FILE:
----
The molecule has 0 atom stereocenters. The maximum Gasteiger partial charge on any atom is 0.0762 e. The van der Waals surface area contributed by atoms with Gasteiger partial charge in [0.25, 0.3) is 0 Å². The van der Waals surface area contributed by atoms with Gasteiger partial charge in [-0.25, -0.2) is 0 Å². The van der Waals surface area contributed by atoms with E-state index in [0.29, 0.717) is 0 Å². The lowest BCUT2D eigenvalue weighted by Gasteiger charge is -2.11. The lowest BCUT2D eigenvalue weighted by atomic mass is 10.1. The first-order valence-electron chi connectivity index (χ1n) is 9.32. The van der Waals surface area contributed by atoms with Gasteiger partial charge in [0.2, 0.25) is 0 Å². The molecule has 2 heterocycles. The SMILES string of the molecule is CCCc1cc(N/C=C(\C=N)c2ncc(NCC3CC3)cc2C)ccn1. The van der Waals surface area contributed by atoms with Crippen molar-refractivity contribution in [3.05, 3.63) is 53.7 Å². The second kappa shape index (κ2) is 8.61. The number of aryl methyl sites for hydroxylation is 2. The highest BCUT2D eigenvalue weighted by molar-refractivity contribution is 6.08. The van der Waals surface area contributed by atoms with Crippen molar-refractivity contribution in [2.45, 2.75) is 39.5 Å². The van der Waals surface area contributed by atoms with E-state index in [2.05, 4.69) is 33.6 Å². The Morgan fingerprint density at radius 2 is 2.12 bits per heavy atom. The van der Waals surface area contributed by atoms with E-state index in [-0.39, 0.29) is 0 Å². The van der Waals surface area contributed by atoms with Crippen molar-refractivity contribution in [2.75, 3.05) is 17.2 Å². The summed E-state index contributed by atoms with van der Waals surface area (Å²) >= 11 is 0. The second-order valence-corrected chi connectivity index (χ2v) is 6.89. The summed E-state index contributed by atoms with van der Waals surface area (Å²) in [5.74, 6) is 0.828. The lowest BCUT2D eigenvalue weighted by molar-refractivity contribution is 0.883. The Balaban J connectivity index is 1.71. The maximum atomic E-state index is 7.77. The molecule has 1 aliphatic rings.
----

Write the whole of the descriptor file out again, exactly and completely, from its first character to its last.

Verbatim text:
The molecule has 0 atom stereocenters. The maximum Gasteiger partial charge on any atom is 0.0762 e. The van der Waals surface area contributed by atoms with Gasteiger partial charge in [0.25, 0.3) is 0 Å². The van der Waals surface area contributed by atoms with Gasteiger partial charge in [-0.25, -0.2) is 0 Å². The van der Waals surface area contributed by atoms with E-state index in [0.29, 0.717) is 0 Å². The lowest BCUT2D eigenvalue weighted by Gasteiger charge is -2.11. The lowest BCUT2D eigenvalue weighted by atomic mass is 10.1. The first-order valence-electron chi connectivity index (χ1n) is 9.32. The van der Waals surface area contributed by atoms with Gasteiger partial charge in [0.2, 0.25) is 0 Å². The molecule has 2 heterocycles. The SMILES string of the molecule is CCCc1cc(N/C=C(\C=N)c2ncc(NCC3CC3)cc2C)ccn1. The van der Waals surface area contributed by atoms with Crippen molar-refractivity contribution in [3.05, 3.63) is 53.7 Å². The second kappa shape index (κ2) is 8.61. The number of aryl methyl sites for hydroxylation is 2. The highest BCUT2D eigenvalue weighted by molar-refractivity contribution is 6.08. The van der Waals surface area contributed by atoms with Crippen molar-refractivity contribution in [2.45, 2.75) is 39.5 Å². The van der Waals surface area contributed by atoms with E-state index in [2.05, 4.69) is 33.6 Å². The Morgan fingerprint density at radius 2 is 2.12 bits per heavy atom. The van der Waals surface area contributed by atoms with E-state index in [-0.39, 0.29) is 0 Å². The van der Waals surface area contributed by atoms with Crippen molar-refractivity contribution in [2.75, 3.05) is 17.2 Å². The summed E-state index contributed by atoms with van der Waals surface area (Å²) >= 11 is 0. The second-order valence-corrected chi connectivity index (χ2v) is 6.89. The summed E-state index contributed by atoms with van der Waals surface area (Å²) in [5.74, 6) is 0.828. The lowest BCUT2D eigenvalue weighted by molar-refractivity contribution is 0.883. The Balaban J connectivity index is 1.71. The maximum atomic E-state index is 7.77. The molecule has 1 aliphatic rings.